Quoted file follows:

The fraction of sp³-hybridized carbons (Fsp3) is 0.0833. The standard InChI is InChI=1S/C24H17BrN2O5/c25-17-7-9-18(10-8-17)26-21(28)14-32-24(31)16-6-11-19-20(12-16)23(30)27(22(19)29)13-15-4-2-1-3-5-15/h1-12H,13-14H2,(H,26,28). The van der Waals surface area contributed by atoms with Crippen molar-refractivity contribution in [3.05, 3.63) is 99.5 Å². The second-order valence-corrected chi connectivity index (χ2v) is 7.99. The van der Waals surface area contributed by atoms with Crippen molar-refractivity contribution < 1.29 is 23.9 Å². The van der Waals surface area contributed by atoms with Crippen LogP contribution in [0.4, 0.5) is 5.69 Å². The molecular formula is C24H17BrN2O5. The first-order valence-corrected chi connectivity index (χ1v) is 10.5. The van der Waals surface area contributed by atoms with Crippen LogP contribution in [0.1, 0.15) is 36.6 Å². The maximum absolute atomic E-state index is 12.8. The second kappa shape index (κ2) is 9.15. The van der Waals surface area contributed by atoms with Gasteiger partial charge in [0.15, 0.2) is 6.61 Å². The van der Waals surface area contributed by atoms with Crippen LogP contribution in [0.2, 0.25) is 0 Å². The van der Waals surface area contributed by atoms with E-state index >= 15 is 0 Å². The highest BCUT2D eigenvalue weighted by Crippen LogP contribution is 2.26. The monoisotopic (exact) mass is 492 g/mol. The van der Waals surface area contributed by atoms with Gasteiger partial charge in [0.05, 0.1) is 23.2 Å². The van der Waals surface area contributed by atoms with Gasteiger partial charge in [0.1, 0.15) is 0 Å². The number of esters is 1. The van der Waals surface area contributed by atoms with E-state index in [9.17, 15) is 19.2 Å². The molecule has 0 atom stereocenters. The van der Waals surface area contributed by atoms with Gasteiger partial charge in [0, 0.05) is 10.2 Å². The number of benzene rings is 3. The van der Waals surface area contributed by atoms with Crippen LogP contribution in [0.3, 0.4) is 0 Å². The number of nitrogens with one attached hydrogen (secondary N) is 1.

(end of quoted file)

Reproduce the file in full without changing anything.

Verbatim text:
The fraction of sp³-hybridized carbons (Fsp3) is 0.0833. The standard InChI is InChI=1S/C24H17BrN2O5/c25-17-7-9-18(10-8-17)26-21(28)14-32-24(31)16-6-11-19-20(12-16)23(30)27(22(19)29)13-15-4-2-1-3-5-15/h1-12H,13-14H2,(H,26,28). The van der Waals surface area contributed by atoms with Crippen molar-refractivity contribution in [3.05, 3.63) is 99.5 Å². The second-order valence-corrected chi connectivity index (χ2v) is 7.99. The van der Waals surface area contributed by atoms with Crippen molar-refractivity contribution < 1.29 is 23.9 Å². The van der Waals surface area contributed by atoms with Crippen LogP contribution in [0.4, 0.5) is 5.69 Å². The molecular formula is C24H17BrN2O5. The first-order valence-corrected chi connectivity index (χ1v) is 10.5. The van der Waals surface area contributed by atoms with Crippen LogP contribution in [0.1, 0.15) is 36.6 Å². The maximum absolute atomic E-state index is 12.8. The second kappa shape index (κ2) is 9.15. The van der Waals surface area contributed by atoms with Gasteiger partial charge in [0.15, 0.2) is 6.61 Å². The van der Waals surface area contributed by atoms with Crippen LogP contribution in [0.2, 0.25) is 0 Å². The van der Waals surface area contributed by atoms with E-state index >= 15 is 0 Å². The highest BCUT2D eigenvalue weighted by Crippen LogP contribution is 2.26. The monoisotopic (exact) mass is 492 g/mol. The van der Waals surface area contributed by atoms with Gasteiger partial charge in [0.05, 0.1) is 23.2 Å². The van der Waals surface area contributed by atoms with Gasteiger partial charge in [0.1, 0.15) is 0 Å². The number of esters is 1. The van der Waals surface area contributed by atoms with E-state index in [9.17, 15) is 19.2 Å². The molecule has 0 atom stereocenters. The van der Waals surface area contributed by atoms with Gasteiger partial charge in [0, 0.05) is 10.2 Å². The number of benzene rings is 3. The van der Waals surface area contributed by atoms with Crippen LogP contribution in [0.3, 0.4) is 0 Å². The number of nitrogens with one attached hydrogen (secondary N) is 1.